Written by Rich Forestano Friday, 06 May 2011 00:00
Amid the rampant rumors about the future structure of the Nassau County Police Department, Nassau County Executive Edward P. Mangano attended last Tuesday’s Mineola Chamber of Commerce meeting at Piccola Bussola. He detailed the current economic “structure” of Nassau County, highlighted happenings in the county and responded to recent rumors of the changes coming to the NCPD.
Mineola Mayor Scott Strauss was in attendance and inquired about the current and future status of the Third Precinct. Recent reports have stated that the Third Precinct might shut its doors. Mangano put an end to what he called a misconception.
Mangano stated that he couldn’t address every rumor and that he didn’t want to “piecemeal” out a plan that has not been completed with, “its i’s dotted and t’s crossed.”
“There will be a plan that reduces costs in association with our police department,” he said. “We had successfully decreased management in the police department by 125, put more cops on the streets and saved taxpayers over $20 million. And to boot, crime is down nearly 11 percent.”
Mangano stated further that there would not be a closure of the Third Precinct. However, there may be changes to how the NCPD operates.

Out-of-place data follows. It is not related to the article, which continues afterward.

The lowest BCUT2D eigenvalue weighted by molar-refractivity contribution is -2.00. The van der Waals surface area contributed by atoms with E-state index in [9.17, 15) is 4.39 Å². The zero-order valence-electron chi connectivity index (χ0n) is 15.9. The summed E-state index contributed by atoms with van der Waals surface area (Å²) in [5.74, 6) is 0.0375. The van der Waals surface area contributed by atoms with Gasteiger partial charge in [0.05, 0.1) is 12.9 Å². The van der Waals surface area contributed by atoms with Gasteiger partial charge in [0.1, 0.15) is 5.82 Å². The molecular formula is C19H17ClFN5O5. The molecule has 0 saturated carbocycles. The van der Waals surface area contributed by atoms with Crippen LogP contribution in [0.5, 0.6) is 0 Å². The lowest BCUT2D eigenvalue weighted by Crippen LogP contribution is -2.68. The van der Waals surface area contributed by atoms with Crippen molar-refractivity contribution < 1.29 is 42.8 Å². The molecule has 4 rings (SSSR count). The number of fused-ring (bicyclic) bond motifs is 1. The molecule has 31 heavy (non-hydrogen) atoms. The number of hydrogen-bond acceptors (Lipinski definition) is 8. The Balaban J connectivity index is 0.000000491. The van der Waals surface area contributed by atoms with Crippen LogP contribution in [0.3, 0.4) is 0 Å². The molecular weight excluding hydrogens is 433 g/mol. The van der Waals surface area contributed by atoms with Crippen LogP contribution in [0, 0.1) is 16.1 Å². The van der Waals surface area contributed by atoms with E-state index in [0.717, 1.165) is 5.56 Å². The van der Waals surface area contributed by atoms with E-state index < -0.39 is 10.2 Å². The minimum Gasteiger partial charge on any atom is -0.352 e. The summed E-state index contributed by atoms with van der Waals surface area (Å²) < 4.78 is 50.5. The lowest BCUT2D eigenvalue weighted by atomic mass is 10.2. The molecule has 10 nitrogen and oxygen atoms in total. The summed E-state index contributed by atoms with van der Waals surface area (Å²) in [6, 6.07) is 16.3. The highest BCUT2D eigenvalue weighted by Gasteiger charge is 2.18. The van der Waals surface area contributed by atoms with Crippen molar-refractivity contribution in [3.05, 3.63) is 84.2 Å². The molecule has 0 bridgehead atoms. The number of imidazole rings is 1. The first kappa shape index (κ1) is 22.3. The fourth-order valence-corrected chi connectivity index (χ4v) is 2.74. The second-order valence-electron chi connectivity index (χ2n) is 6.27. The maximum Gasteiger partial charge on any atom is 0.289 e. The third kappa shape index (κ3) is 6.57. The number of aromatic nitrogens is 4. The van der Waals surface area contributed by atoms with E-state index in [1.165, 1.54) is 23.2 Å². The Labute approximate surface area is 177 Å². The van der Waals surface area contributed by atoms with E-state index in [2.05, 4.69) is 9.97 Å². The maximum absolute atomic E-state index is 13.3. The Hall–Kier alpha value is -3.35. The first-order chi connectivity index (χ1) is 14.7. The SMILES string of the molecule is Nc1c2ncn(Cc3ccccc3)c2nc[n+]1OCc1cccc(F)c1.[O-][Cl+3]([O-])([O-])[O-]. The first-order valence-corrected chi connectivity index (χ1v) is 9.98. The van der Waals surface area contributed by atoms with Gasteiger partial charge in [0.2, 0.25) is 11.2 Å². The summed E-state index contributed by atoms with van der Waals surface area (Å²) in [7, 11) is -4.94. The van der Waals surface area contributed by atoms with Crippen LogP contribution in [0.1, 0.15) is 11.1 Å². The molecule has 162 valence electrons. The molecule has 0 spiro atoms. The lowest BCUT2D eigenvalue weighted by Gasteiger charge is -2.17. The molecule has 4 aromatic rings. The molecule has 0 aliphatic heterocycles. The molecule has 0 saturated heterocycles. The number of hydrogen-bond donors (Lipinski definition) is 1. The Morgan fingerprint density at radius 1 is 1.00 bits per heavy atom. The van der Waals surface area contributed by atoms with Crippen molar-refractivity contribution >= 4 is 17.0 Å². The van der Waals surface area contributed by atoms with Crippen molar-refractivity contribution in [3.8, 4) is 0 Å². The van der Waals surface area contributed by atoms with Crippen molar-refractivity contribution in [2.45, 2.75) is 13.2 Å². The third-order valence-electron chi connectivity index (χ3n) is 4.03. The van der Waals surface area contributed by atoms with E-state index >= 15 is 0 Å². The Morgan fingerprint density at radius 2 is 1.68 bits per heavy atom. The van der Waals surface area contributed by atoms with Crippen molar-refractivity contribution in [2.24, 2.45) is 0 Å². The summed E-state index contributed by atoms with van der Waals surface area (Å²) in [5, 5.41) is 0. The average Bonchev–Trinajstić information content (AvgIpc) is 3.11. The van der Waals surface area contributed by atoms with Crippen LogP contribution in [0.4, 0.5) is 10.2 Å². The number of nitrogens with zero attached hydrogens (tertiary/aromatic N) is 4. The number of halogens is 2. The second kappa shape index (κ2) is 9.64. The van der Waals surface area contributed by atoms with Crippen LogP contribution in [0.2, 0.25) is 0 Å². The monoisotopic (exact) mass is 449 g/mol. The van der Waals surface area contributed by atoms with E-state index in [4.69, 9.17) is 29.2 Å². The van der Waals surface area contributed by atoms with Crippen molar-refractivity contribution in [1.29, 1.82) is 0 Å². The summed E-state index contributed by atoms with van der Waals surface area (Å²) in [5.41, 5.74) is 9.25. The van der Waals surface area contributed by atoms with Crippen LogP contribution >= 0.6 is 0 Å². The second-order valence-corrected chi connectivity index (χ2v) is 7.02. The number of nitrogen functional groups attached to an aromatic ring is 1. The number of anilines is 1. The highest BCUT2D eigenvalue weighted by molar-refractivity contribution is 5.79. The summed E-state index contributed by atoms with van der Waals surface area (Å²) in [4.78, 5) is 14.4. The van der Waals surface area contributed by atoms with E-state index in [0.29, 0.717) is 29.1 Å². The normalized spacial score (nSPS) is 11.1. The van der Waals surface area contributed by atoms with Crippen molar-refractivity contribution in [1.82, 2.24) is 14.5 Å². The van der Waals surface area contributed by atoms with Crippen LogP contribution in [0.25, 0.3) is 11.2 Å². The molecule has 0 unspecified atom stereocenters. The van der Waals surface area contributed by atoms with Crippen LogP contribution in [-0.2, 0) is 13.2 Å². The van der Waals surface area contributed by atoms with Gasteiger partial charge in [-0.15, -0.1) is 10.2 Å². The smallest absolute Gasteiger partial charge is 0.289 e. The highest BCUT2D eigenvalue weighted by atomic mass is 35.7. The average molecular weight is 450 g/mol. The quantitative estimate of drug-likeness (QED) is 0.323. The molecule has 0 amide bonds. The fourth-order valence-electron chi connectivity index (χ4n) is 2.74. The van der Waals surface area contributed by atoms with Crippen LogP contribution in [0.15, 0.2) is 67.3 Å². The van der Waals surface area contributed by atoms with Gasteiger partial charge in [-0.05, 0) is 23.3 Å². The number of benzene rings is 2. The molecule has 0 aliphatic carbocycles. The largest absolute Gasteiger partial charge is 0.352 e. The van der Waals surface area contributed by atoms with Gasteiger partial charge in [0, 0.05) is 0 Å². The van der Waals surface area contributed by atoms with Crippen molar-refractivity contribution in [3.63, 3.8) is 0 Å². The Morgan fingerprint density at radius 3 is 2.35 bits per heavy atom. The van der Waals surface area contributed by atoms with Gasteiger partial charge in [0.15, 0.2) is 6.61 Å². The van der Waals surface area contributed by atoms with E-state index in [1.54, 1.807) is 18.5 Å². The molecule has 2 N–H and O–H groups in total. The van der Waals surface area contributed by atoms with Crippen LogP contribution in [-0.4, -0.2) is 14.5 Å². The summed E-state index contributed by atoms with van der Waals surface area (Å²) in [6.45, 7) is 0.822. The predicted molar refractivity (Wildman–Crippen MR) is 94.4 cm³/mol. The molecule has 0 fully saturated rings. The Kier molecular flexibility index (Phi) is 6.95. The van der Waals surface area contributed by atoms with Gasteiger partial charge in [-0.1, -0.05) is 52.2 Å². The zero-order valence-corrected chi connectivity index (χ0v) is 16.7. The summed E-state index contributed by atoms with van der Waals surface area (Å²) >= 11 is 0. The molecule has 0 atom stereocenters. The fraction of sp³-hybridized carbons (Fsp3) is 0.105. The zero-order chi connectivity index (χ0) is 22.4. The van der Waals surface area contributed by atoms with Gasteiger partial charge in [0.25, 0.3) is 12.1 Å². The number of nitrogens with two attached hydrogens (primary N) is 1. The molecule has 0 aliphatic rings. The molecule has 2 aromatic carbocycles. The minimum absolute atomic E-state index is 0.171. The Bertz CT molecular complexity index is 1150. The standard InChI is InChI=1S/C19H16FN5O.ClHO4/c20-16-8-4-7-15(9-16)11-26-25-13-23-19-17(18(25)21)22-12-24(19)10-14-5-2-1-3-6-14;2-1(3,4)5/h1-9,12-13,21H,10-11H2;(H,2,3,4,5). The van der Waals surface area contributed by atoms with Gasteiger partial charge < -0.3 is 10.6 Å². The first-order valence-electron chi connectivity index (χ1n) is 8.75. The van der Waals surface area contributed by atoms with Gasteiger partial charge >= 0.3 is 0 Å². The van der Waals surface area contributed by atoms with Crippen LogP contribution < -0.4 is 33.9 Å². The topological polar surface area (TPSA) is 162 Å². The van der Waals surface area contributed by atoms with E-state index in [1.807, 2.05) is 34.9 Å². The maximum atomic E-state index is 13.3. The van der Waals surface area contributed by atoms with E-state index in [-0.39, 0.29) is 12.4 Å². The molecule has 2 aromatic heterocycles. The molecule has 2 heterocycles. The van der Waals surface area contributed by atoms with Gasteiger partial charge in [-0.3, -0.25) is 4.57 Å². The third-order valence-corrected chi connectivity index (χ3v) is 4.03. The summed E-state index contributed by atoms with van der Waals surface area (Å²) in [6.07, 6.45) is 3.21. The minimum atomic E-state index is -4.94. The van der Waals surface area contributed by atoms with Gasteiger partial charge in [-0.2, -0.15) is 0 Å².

“I can tell you that,” he stated. “We’ll certainly get that plan out there, mostly administrative changes which will save taxpayer dollars.”
The county executive said the endgame is to save residents money and maintain public safety. He called the county the safest county in the country and reiterated his statement that the Third Precinct will not close.
The changes coming to the NCPD will not just affect one precinct, according to Mangano. The changes would be widespread.
“I can’t comment on the plan because it’s not out there yet,” Mangano said. “The plan will not affect just one precinct.”
Mayor Strauss has discussed the rumors of the changes within the NCPD at recent board meetings. Those discussions have mainly pertained to the rumored elimination of the POP (Problem Oriented Police) unit, which Strauss has called the last semblance of a beat cop in a community.
“There will not be an elimination of the POP program,” Mangano stated. “That’s another rumor that’s been circulating. There may be some adjustments to it, as there may be some adjustments to every unit the police department has whether it be different methods we use and again those methods are designed to increase public safety.”
Strauss commented the POP program gives communities a face to remember and a comfort if an issue needs addressing. Mineola’s POP officer is Ray Sikorski.
“I’m a big proponent of efficiency and I certainly appreciate learning to understand what you’re going through on a smaller scale,” Strauss said. “The POP program is essential to local communities. We get to reach out to that officer and have a face-to-face interaction, which we don’t usually get with officers that are in the precinct here and are on patrol.
“The [regular police force] does not have the time to address some of the quality of life issues we have here,” Strauss continued. “The POP program addresses those issues.”